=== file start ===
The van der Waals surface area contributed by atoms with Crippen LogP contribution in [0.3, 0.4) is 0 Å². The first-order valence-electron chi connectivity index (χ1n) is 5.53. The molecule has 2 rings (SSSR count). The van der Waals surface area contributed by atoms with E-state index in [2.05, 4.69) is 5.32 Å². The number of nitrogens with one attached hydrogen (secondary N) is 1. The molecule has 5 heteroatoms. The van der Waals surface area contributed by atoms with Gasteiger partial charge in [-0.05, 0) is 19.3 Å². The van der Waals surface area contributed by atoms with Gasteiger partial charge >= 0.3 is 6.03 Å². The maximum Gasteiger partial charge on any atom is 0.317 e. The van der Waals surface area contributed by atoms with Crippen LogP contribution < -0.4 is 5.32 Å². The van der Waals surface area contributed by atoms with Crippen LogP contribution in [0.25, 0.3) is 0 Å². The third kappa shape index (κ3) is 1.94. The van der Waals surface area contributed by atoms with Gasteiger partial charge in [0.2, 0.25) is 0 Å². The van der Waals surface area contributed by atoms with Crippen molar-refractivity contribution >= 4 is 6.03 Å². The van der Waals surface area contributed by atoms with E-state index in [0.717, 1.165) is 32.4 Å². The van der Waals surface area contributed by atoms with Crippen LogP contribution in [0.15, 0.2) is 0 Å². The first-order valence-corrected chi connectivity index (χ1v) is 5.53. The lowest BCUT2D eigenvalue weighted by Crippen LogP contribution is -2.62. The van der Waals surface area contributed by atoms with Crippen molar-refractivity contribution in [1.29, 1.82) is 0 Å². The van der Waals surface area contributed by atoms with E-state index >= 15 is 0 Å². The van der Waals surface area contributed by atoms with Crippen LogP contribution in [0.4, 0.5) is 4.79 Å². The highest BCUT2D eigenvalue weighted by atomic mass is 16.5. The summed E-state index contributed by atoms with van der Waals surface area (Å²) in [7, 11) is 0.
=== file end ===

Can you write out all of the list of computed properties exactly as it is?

The van der Waals surface area contributed by atoms with Crippen LogP contribution in [0.3, 0.4) is 0 Å². The first-order valence-electron chi connectivity index (χ1n) is 5.53. The molecule has 2 rings (SSSR count). The van der Waals surface area contributed by atoms with E-state index in [2.05, 4.69) is 5.32 Å². The number of nitrogens with one attached hydrogen (secondary N) is 1. The molecule has 5 heteroatoms. The van der Waals surface area contributed by atoms with Gasteiger partial charge in [-0.05, 0) is 19.3 Å². The van der Waals surface area contributed by atoms with Gasteiger partial charge >= 0.3 is 6.03 Å². The maximum Gasteiger partial charge on any atom is 0.317 e. The van der Waals surface area contributed by atoms with Crippen LogP contribution < -0.4 is 5.32 Å². The van der Waals surface area contributed by atoms with Crippen LogP contribution in [0.25, 0.3) is 0 Å². The third kappa shape index (κ3) is 1.94. The van der Waals surface area contributed by atoms with Gasteiger partial charge in [0.2, 0.25) is 0 Å². The van der Waals surface area contributed by atoms with Crippen molar-refractivity contribution >= 4 is 6.03 Å². The van der Waals surface area contributed by atoms with E-state index in [0.717, 1.165) is 32.4 Å². The van der Waals surface area contributed by atoms with Crippen LogP contribution in [0.15, 0.2) is 0 Å². The first-order valence-corrected chi connectivity index (χ1v) is 5.53. The lowest BCUT2D eigenvalue weighted by Crippen LogP contribution is -2.62. The van der Waals surface area contributed by atoms with Crippen molar-refractivity contribution in [1.29, 1.82) is 0 Å². The van der Waals surface area contributed by atoms with E-state index >= 15 is 0 Å². The van der Waals surface area contributed by atoms with Crippen LogP contribution in [0.4, 0.5) is 4.79 Å². The highest BCUT2D eigenvalue weighted by atomic mass is 16.5. The summed E-state index contributed by atoms with van der Waals surface area (Å²) in [7, 11) is 0.